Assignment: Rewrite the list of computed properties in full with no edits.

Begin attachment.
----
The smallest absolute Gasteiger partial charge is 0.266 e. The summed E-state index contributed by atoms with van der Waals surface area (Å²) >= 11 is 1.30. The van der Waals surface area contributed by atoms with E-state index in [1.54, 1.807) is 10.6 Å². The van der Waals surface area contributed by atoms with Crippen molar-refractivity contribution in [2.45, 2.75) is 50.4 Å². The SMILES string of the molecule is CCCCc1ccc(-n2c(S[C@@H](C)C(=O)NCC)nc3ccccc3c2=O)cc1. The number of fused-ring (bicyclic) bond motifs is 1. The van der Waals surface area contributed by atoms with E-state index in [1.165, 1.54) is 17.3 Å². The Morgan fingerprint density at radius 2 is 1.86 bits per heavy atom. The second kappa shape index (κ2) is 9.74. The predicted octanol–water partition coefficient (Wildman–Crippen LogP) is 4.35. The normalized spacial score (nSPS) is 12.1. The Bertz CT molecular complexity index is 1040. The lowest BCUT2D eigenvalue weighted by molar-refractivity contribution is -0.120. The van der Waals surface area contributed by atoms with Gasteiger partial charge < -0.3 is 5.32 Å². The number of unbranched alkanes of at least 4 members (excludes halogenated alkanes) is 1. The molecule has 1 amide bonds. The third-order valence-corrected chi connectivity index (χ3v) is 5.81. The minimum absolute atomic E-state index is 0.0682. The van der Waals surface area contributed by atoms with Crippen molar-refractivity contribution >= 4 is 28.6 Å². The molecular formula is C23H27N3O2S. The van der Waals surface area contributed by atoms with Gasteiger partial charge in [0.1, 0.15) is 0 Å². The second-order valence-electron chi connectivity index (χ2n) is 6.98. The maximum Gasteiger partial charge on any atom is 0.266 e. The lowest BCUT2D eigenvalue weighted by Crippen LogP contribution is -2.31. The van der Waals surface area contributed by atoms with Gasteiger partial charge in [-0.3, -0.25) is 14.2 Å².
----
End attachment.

The smallest absolute Gasteiger partial charge is 0.266 e. The summed E-state index contributed by atoms with van der Waals surface area (Å²) >= 11 is 1.30. The van der Waals surface area contributed by atoms with E-state index in [1.54, 1.807) is 10.6 Å². The van der Waals surface area contributed by atoms with Crippen molar-refractivity contribution in [2.45, 2.75) is 50.4 Å². The SMILES string of the molecule is CCCCc1ccc(-n2c(S[C@@H](C)C(=O)NCC)nc3ccccc3c2=O)cc1. The number of fused-ring (bicyclic) bond motifs is 1. The van der Waals surface area contributed by atoms with E-state index in [1.165, 1.54) is 17.3 Å². The Morgan fingerprint density at radius 2 is 1.86 bits per heavy atom. The second kappa shape index (κ2) is 9.74. The predicted octanol–water partition coefficient (Wildman–Crippen LogP) is 4.35. The normalized spacial score (nSPS) is 12.1. The Bertz CT molecular complexity index is 1040. The lowest BCUT2D eigenvalue weighted by molar-refractivity contribution is -0.120. The van der Waals surface area contributed by atoms with Gasteiger partial charge < -0.3 is 5.32 Å². The number of unbranched alkanes of at least 4 members (excludes halogenated alkanes) is 1. The molecule has 1 amide bonds. The third-order valence-corrected chi connectivity index (χ3v) is 5.81. The minimum absolute atomic E-state index is 0.0682. The van der Waals surface area contributed by atoms with Crippen molar-refractivity contribution >= 4 is 28.6 Å². The molecular formula is C23H27N3O2S. The van der Waals surface area contributed by atoms with Gasteiger partial charge in [0.1, 0.15) is 0 Å². The second-order valence-electron chi connectivity index (χ2n) is 6.98. The maximum Gasteiger partial charge on any atom is 0.266 e. The lowest BCUT2D eigenvalue weighted by Crippen LogP contribution is -2.31. The van der Waals surface area contributed by atoms with Gasteiger partial charge in [-0.3, -0.25) is 14.2 Å².